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- Published: November 20, 2022
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## Define the measurement of both the small and larger divisions on the graph paper used for rhythm strips.

The smaller box measures 1 mm in width and is equal to 0. 04 seconds.

The larger box is made of 5 smaller boxes, making it 5 mm in width and is equal to 0. 20 seconds.

## Describe the methods used to calculate the heart rate of a rhythm strip.

Using a caliber, measure the distance between two R waves. Then, keeping that measurement on the caliber, measure each R to R interval to make sure they are all equal.

If all the QRS complexes are of equal distance between each other, measure the number of small boxes between the R waves and divide this number into 1500.

If the rhythm is irregular and the QRS complexes are not all equidistance from one another, count the number of R waves in a 6 second strip and multiply by 10.

Define what the PR interval reflects, the landmarks used to measure it, and what constitutes a normal PR interval in order to calculate this.

The PR interval is the distance between the P wave and the beginning of the QRS complex. The normal PR interval is between 0. 12 and 0. 20 seconds. To measure this, calculate how many small boxes are between the beginning of the P wave and beginning of the QRS complex and multiply this by 0. 04. This is the time it takes for the electrical impulse to travel between the atria and the ventricles.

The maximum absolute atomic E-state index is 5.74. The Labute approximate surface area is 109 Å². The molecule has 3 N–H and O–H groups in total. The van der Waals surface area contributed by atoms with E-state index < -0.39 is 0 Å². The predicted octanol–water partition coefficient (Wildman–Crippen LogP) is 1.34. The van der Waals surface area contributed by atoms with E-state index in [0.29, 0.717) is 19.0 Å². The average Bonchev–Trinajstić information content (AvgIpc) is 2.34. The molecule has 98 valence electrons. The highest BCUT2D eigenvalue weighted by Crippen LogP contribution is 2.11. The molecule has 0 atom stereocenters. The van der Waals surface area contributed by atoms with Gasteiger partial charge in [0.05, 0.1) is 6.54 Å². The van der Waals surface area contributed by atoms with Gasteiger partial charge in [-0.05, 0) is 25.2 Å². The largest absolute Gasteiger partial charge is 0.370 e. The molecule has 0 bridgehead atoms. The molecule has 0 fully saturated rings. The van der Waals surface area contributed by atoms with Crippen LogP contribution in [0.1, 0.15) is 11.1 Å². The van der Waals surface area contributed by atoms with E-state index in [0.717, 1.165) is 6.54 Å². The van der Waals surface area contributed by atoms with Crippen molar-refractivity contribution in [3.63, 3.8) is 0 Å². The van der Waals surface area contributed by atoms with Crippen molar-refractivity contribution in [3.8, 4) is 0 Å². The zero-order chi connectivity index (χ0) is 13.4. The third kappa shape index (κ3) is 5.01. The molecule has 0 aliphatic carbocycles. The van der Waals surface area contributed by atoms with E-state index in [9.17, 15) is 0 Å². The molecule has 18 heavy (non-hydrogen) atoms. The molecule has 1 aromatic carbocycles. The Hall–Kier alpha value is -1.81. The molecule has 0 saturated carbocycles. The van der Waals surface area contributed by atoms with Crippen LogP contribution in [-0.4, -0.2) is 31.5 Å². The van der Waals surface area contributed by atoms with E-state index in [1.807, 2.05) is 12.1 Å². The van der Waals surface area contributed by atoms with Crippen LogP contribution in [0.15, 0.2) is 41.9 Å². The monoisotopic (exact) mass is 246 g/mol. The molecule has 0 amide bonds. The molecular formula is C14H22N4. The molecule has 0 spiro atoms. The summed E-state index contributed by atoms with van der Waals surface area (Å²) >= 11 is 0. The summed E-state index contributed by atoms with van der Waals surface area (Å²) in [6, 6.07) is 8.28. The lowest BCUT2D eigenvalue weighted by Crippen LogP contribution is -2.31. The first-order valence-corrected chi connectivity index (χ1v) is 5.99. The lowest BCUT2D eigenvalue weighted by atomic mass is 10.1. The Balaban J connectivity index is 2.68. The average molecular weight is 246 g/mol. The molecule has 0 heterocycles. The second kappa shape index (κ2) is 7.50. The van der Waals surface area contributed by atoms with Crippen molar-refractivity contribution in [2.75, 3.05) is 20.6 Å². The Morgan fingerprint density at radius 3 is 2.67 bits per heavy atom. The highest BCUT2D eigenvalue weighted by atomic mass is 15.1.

For the following rhythms, write out the definition that explains each rhythm and list the normal heart rates and measurements (PR interval, QRS complex) that are part of their criteria:

## Normal sinus rhythm

Normal rhythm. R waves and P waves are equidistance from each other. Heart rate measures between 60 and 100 beats per minutes. There is one P wave for each QRS complex and they are upright and uniform in size. The PR intervals are all the same, measuring between 0. 12 and 0. 20 seconds. The QRS complex measures between 0. 06 and 0. 10 seconds. The QT interval measures less than half the R to R wave interval.

## Sinus bradycardia

Normal rhythm. R waves and P waves are equidistance from each other. Heart rate measures less than 60 beats per minute. There is one P wave for each QRS complex and they are upright and uniform in size. The PR intervals are all the same, measuring between 0. 12 and 0. 20 seconds. The QRS complex measures between 0. 06 and 0. 10 seconds. The QT interval measures less than half the R to R wave interval.

## Sinus tachycardia